Kaohsiung City Laundry and Cloth Dyeing Union president Liu Yi-teh (劉懿德) called President Ma Ying-jeou (馬英九) a liar for saying that the government would not allow Chinese workers to work in Taiwan when the cross-strait service trade agreement becomes effective and that Taiwanese workers would not be affected.
Liu was referring to the trade agreement Taiwan and China signed in Shanghai on June 21 that would open service sectors on both sides to further cross-strait exchanges.
“Ma apparently does not know that the laundry sector is already suffering. Many laundry stores have gone out of business as a result of the recession,” Liu said, adding that allowing Chinese investment would only make the situation worse.
Under the pact, 64 Taiwanese industries will be open to Chinese investment, while China will open up 80 industries to Taiwan.
Liu said Ma was being authoritarian-minded and that Chinese Nationalist Party (KMT) lawmakers only care about the party rather than the public.
“The government not only implements policies that damage the people’s rights, but also ignores voices of opposition,” he said.
Tsou Ching-wen (鄒靜文), secretary of the union, said the service pact would have a huge impact on Taiwan’s laundry sector, which has already been hit by the recession, as well as competition from corporate laundry stores.
She accused the government of damaging the industry further by allowing Chinese investment.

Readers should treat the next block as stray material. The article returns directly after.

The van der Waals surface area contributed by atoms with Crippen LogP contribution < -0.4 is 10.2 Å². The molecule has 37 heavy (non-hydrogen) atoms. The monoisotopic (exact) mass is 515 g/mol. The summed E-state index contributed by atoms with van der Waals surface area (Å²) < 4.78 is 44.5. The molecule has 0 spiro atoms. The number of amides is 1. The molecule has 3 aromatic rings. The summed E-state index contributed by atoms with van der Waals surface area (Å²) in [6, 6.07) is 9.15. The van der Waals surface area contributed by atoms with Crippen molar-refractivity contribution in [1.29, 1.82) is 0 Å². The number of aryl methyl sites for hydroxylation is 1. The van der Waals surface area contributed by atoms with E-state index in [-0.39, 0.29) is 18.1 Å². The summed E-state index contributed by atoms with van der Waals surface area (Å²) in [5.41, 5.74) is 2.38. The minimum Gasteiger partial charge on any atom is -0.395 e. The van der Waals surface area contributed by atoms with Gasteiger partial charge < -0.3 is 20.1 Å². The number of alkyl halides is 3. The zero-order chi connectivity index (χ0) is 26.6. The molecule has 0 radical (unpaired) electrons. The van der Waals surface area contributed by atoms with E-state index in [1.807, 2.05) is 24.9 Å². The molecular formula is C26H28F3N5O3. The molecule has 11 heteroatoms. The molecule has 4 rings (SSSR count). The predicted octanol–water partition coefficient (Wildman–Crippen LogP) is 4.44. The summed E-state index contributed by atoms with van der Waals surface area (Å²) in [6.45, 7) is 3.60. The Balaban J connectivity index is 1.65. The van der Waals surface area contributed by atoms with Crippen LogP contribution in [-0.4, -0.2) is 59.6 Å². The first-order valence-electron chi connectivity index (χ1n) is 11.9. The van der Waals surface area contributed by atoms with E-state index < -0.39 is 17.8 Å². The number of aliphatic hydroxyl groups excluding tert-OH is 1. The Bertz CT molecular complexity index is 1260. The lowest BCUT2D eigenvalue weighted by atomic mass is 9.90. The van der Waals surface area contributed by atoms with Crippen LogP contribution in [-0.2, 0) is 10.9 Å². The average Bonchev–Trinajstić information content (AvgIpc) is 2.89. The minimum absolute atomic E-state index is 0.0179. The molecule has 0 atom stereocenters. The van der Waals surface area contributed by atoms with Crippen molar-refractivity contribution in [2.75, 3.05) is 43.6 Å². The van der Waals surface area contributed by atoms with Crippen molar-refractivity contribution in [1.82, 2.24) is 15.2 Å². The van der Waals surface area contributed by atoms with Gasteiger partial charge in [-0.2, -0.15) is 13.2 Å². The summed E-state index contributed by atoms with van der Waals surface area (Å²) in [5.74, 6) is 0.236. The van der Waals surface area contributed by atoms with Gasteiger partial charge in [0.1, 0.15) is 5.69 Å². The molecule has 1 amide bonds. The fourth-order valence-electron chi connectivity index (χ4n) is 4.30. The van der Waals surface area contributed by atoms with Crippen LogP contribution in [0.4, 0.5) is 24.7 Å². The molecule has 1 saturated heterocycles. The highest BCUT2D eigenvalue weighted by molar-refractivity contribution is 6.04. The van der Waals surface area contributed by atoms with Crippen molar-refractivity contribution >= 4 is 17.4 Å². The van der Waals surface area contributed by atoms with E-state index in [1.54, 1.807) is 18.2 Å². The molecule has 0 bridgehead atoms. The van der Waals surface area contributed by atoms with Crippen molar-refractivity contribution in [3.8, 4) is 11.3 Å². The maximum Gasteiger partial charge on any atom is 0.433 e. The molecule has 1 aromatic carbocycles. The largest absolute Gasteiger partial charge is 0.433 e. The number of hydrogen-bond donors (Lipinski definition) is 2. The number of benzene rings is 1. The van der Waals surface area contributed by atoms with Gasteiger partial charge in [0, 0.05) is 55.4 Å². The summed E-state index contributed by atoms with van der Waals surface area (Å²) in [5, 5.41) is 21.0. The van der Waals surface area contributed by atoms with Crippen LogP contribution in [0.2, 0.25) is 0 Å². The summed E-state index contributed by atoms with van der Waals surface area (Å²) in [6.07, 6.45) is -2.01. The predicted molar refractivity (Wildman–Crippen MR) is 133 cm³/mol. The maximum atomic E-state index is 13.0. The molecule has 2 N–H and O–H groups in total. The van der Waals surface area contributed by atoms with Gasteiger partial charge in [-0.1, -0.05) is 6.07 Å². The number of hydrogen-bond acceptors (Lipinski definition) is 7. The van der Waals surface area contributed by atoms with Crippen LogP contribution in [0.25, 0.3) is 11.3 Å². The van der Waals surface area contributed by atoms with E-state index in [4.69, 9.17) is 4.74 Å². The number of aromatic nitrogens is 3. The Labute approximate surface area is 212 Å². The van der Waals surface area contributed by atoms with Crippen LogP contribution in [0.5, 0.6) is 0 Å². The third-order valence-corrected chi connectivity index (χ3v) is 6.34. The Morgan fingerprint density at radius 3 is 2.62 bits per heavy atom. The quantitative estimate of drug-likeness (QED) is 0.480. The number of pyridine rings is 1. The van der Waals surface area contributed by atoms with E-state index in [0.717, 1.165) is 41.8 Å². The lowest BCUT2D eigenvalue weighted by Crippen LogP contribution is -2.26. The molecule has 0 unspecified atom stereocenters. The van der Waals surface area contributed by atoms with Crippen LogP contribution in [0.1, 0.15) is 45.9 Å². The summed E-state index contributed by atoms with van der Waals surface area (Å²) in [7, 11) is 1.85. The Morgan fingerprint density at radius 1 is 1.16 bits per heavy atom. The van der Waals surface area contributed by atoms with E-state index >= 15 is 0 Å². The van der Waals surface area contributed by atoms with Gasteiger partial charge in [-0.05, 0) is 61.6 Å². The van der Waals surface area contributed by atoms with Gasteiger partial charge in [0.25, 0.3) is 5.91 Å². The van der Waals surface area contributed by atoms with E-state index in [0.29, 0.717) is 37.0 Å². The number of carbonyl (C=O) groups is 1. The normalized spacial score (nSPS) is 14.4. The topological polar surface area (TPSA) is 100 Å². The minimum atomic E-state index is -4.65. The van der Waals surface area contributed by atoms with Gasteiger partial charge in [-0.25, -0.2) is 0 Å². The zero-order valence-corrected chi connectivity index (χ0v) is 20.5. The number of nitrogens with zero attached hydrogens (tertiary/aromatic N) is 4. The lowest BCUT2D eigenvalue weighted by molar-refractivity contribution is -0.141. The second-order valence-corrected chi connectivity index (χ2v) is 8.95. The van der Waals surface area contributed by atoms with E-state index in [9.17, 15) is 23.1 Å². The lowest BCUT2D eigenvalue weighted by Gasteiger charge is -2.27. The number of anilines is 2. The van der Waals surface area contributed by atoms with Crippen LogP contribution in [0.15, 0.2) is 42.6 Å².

Liu said most laundry stores in Taiwan are family-run coin-laundry stores, and are convenient, inexpensive and popular among college students.
Liu said the laundry market is already full, and allowing Chinese investment to compete with Taiwanese businesses will only make the situation worse.
Liu added that working in the laundry sector is not easy, so it is hard to find young people willing to work in the industry.
To cut hiring costs, many laundry stores are operated by the owner and the owner’s spouse, and Liu said he could not believe that the government is going to destroy their dreams and future.
“The government never talked to us before deciding to open up to Chinese investment,” Liu said, criticizing the government for not listening to the people and making decisions unilaterally.
“Don’t forget the people are the boss,” Liu said, urging opposition lawmakers to insist on opposing the pact, as well as to host public hearings outside Taipei to learn just how upset people are.